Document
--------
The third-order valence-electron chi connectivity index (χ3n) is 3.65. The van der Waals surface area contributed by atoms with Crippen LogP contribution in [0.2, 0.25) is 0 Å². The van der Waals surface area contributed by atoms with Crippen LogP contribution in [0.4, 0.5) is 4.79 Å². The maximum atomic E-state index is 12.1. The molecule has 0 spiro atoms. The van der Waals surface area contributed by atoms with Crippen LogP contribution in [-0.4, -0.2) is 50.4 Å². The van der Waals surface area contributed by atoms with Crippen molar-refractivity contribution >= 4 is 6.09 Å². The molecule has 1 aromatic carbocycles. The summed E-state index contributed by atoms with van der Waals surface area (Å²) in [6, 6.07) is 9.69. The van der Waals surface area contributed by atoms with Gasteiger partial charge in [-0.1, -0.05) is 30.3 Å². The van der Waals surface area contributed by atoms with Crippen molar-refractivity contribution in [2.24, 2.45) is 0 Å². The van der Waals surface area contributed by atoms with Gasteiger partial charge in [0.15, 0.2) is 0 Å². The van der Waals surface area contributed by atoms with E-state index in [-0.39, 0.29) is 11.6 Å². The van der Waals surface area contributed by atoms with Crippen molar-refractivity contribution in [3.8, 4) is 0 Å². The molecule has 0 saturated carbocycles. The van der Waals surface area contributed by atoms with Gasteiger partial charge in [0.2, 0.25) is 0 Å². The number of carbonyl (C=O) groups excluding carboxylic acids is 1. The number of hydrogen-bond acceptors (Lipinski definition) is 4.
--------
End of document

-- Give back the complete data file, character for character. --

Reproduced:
The third-order valence-electron chi connectivity index (χ3n) is 3.65. The van der Waals surface area contributed by atoms with Crippen LogP contribution in [0.2, 0.25) is 0 Å². The van der Waals surface area contributed by atoms with Crippen LogP contribution in [0.4, 0.5) is 4.79 Å². The maximum atomic E-state index is 12.1. The molecule has 0 spiro atoms. The van der Waals surface area contributed by atoms with Crippen LogP contribution in [-0.4, -0.2) is 50.4 Å². The van der Waals surface area contributed by atoms with Crippen molar-refractivity contribution >= 4 is 6.09 Å². The molecule has 1 aromatic carbocycles. The summed E-state index contributed by atoms with van der Waals surface area (Å²) in [6, 6.07) is 9.69. The van der Waals surface area contributed by atoms with Gasteiger partial charge in [-0.1, -0.05) is 30.3 Å². The van der Waals surface area contributed by atoms with Crippen molar-refractivity contribution in [2.24, 2.45) is 0 Å². The van der Waals surface area contributed by atoms with Gasteiger partial charge in [0.15, 0.2) is 0 Å². The van der Waals surface area contributed by atoms with E-state index in [-0.39, 0.29) is 11.6 Å². The van der Waals surface area contributed by atoms with Crippen molar-refractivity contribution in [3.8, 4) is 0 Å². The molecule has 0 saturated carbocycles. The van der Waals surface area contributed by atoms with Gasteiger partial charge in [0.2, 0.25) is 0 Å². The number of carbonyl (C=O) groups excluding carboxylic acids is 1. The number of hydrogen-bond acceptors (Lipinski definition) is 4.